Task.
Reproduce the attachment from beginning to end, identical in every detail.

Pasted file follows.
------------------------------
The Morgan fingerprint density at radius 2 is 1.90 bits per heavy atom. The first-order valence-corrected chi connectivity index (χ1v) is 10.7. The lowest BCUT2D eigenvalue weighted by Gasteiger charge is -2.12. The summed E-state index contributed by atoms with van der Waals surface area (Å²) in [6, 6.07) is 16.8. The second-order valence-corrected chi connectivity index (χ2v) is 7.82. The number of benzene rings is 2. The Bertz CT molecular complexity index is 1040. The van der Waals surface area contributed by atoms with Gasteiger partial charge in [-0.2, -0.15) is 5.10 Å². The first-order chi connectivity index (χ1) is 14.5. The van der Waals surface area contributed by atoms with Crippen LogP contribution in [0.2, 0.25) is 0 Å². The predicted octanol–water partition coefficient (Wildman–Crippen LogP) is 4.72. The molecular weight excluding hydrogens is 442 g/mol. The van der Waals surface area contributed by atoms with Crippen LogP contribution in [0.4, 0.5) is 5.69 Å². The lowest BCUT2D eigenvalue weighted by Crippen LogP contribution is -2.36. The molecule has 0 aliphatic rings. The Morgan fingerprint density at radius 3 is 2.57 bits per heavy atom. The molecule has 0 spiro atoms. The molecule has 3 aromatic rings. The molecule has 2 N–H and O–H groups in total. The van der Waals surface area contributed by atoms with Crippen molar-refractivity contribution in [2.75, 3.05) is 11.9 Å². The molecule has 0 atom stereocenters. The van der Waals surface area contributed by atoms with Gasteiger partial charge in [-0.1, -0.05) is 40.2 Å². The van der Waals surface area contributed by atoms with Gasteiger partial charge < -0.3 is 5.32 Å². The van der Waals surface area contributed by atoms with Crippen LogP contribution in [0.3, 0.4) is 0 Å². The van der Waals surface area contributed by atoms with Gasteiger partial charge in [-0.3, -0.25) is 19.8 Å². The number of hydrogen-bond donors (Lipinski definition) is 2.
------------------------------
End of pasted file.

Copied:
The Morgan fingerprint density at radius 2 is 1.90 bits per heavy atom. The first-order valence-corrected chi connectivity index (χ1v) is 10.7. The lowest BCUT2D eigenvalue weighted by Gasteiger charge is -2.12. The summed E-state index contributed by atoms with van der Waals surface area (Å²) in [6, 6.07) is 16.8. The second-order valence-corrected chi connectivity index (χ2v) is 7.82. The number of benzene rings is 2. The Bertz CT molecular complexity index is 1040. The van der Waals surface area contributed by atoms with Gasteiger partial charge in [-0.2, -0.15) is 5.10 Å². The first-order chi connectivity index (χ1) is 14.5. The van der Waals surface area contributed by atoms with Crippen LogP contribution in [0.2, 0.25) is 0 Å². The predicted octanol–water partition coefficient (Wildman–Crippen LogP) is 4.72. The molecular weight excluding hydrogens is 442 g/mol. The van der Waals surface area contributed by atoms with Crippen LogP contribution in [0.4, 0.5) is 5.69 Å². The lowest BCUT2D eigenvalue weighted by Crippen LogP contribution is -2.36. The molecule has 0 aliphatic rings. The Morgan fingerprint density at radius 3 is 2.57 bits per heavy atom. The molecule has 0 spiro atoms. The molecule has 3 aromatic rings. The molecule has 2 N–H and O–H groups in total. The van der Waals surface area contributed by atoms with Crippen molar-refractivity contribution in [2.75, 3.05) is 11.9 Å². The molecule has 0 atom stereocenters. The van der Waals surface area contributed by atoms with Gasteiger partial charge in [-0.1, -0.05) is 40.2 Å². The van der Waals surface area contributed by atoms with Gasteiger partial charge < -0.3 is 5.32 Å². The van der Waals surface area contributed by atoms with Crippen LogP contribution in [0.3, 0.4) is 0 Å². The van der Waals surface area contributed by atoms with Gasteiger partial charge in [-0.3, -0.25) is 19.8 Å². The number of hydrogen-bond donors (Lipinski definition) is 2.